When the FirstNet request for proposals (RFP) initially was released last year, officials indicated that these payment amounts—figures that likely will dwarf the construction-grant funding level, particularly in the states that are most likely to pursue the “opt-out” path—would not be available as governors made their “opt-in/opt-out” decisions.

But this position appeared to change in June, when FirstNet Chairwoman Sue Swenson indicated that governors would be given an idea how much the core and spectrum payments to FirstNet would be.

“We’re trying to get it into [the initial state plan released in June], but for sure in the September one,” Swenson said during an interview with IWCE's Urgent Communications. “At least they’ll have an indication of it, because that’s how they’re going to make the decision. I mean, you have to have that in there. We know how important that is.”

However, payments to FirstNet were not mentioned during last week’s presentations to the FirstNet committee and board about the upcoming release of the official state plans. Conversations with officials in two states indicated that they did not see information about core or spectrum payments included in their state-plan portals, but both acknowledged that they had not been able to review the updated state-plan portal in detail.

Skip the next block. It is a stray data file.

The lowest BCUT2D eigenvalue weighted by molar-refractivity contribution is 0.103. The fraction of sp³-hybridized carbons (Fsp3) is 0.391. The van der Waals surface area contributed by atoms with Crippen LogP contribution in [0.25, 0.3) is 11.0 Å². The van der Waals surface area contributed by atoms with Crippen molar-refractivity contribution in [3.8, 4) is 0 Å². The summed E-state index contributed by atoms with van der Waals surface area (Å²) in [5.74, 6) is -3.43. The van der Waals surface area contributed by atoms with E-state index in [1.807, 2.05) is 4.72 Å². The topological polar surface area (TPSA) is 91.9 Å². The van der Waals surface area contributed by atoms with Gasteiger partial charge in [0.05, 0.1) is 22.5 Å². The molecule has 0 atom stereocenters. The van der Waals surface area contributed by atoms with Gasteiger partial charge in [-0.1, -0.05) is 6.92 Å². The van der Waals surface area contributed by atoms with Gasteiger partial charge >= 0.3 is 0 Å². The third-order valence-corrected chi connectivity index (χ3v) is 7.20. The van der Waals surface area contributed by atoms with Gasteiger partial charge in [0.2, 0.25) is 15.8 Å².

One state official stated that the state-plan portal included language indicating that the payments to FirstNet would be included in an “opt-out” state’s spectrum-lease agreement. While this may be the appropriate legal agreement, both state officials agreed that waiting until the spectrum-lease agreement is negotiated is not a practical time for a state to first learn the extent of its payment obligations to FirstNet.

Indeed, state officials have long said that governors need to know what the payments amounts during the 90-day decision window, as opposed to learning what the payments will be after the state or territory presents its alternative RAN plan to the FCC—information that could undermine the economics of alternative RAN plan, if the payments to FirstNet are more than projected by the state.

If information about the potential payments a state or territory would have to make to FirstNet for access to its spectrum and network is not available, it would be problematic, according to one state official.

“I don’t understand how a governor can make a decision without that information—those are two big pieces of the puzzle,” the official said. “Hopefully, this will be addressed.”